Bullet Coach Gene Shue said yesterday he doesn't speak to John Lucas anymore "because I can't believe a thing he says." He also said he now considers Lucas a "bench player" and will not depend on him as he has in the past.

"I have no reason to talk to him," Shue said yesterday, less than 24 hours after the Bullets announced they would take no disciplinary action other than fining Lucas for missing Wednesday night's game in Philadelphia.

"I've talked to him before, given him advice and everything and he's looked right at me and lied," Shue said. "I don't believe anything he says anymore. Frank Johnson is the starting guard now and John will come in off the bench. If he can help the team, fine, but I don't want anything to do with him in any other area.

"I never asked why he missed the game in Philadelphia because I really don't care. I couldn't believe what he would say anyway."

Johnson started last night and scored eight points and had 10 assists in 39 minutes as the Bullets beat San Diego, 108-98.

There was a mixture of boos and applause when Lucas entered the game at Capital Centre with 8:50 left in the second quarter. He missed the only shot he took and had no assists. He played out the quarter, but did not play in the second half.

"I just don't know how I'm going to use him, but he's going to play," said Shue.

Bullet sources say Lucas wasn't suspended for missing Wednesday's game because it is too late in the season to find someone better to replace him. They also said team owner Abe Pollin ultimately made the decision to keep Lucas.

Lucas said again yesterday that unspecified "personal problems" caused him to miss Wednesday night's game without notifying the team. He said he would have no further comment.

Lucas missed an earlier game in Philadelphia Jan. 6 because of what he later admitted was a problem with cocaine. At that time, National Basketball Association Commissioner Larry O'Brien said he would immediately suspend Lucas if there were any further involvement with illegal drugs.

An investigation by the NBA Thursday concluded that Lucas' disappearance Wednesday "was not drug related." The league left all disciplinary action up to the Bullets, who fined Lucas approximately $4,200. Bullet General Manager Bob Ferry said yesterday he accepted the league's findings.

Ferry added, "My understanding is that the only way to cure an admitted drug problem is to change your entire life style. If you don't, you're sitting on a time bomb."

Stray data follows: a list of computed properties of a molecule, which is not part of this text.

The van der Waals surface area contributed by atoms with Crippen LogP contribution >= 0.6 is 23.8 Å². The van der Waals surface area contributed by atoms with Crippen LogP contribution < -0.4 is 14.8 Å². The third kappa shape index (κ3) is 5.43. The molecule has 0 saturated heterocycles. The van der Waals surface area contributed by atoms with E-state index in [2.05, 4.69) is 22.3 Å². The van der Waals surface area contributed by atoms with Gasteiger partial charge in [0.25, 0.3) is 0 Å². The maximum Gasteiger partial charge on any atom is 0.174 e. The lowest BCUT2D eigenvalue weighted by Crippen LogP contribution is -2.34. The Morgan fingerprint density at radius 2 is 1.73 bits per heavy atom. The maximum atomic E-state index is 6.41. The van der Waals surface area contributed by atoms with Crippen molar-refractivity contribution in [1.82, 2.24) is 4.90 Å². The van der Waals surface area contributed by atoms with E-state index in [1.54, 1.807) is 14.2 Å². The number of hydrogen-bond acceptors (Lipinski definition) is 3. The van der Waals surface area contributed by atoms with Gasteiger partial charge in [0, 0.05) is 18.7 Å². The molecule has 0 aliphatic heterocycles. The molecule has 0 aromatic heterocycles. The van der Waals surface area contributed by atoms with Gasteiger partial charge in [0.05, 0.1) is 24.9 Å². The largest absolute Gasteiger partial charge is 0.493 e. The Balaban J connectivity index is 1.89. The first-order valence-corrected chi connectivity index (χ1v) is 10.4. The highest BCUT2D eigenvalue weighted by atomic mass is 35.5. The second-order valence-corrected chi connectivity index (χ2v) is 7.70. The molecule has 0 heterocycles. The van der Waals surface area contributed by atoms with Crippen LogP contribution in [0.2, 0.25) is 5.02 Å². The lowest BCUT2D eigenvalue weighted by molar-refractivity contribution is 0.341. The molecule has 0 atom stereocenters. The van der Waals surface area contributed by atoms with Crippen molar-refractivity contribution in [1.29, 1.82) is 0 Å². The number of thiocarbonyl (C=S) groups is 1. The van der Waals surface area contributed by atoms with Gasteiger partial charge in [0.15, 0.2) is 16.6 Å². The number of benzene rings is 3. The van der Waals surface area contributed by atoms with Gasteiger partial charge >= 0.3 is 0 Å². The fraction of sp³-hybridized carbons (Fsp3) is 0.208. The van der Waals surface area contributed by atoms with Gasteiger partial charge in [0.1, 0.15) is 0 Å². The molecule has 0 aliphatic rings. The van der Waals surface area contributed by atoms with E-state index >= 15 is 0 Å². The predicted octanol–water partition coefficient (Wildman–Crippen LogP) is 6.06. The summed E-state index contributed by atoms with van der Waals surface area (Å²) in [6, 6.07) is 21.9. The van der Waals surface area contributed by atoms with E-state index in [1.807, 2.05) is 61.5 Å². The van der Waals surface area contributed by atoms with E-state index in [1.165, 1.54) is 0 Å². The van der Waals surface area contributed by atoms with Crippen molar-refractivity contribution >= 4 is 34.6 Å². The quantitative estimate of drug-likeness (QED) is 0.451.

When Lucas' cocaine problem became public in January, he was ordered to undergo an intensive rehabilitation program under the direction of the Life Extension Institute, a national health organization that has a working agreement with the NBA. The Life Extension Institute referred Lucas to Henry Raymond, a psychologist at Bowie State College.

Raymond coordinated a complete medical examination of Lucas on Thursday at the direction of the NBA. He was unavailable for comment yesterday. Dr. Steven DuVall of the Life Extension Institute, who is overseeing Lucas' treatments, said Lucas "is recovering from what is a serious problem and that isn't a two-week process. He's going to have some problems from time to time dealing with a new life style. His problems Wednesday are a reflection of that.

"John is disappointed this happened," DuVall said. "He messed up and he knows it. There are just a whole set of things he has to learn to deal with more smoothly."

Ferry said that because of Lucas' past behavior, he didn't even ask what the personal problems were. "I've been in the league long enough to know a player can come up with any story he wants," Ferry said. "So why get involved?

"I don't know the exact reason he wasn't at the game," Ferry said. "We understand he has severe personal problems and this is just a recurrence. He's under medical care and we chose to go along with the program basically because Abe Pollin is a compassionate man.

"I'm sure someday, though, if this stuff continues, it will become unbearable. If it weren't for Mr. Pollin's strong feeling for John, he might have already exhausted all of his chances with us."

Lucas was at the Bullets' one-hour 11 a.m. workout at Capital Centre yesterday. Before the workout, he joked with several teammates, but once the practice started, Lucas stood under one basket and did very little. Shue never looked at or spoke to him.

As soon as the workout ended, Lucas headed for an exit. Asked why he missed the game, he tried to make small talk, then finally said, "No comment," and left the arena.

In recent days, some Bullets in a position to know had speculated privately that a lack of playing time may have caused Lucas to become withdrawn and may have contributed to his missing Wednesday's game. They said, however, any dissatisfaction he may have had with his playing time was no reason for him to disappear.

Under Shue's system, players who produce, play. Some nights Lucas has been effective, other nights he has not been a factor. When the Bullets can run and can play a wide-open game, Lucas is valuable. When the team must set up and play under control, Lucas sometimes is a liability. Defense has never been a strong part of his game.

"Some games he plays more than Frank and Frank doesn't disappear," one Bullet said. "We all feel bad for John, but we're trying to make the playoffs. We don't need this nonsense."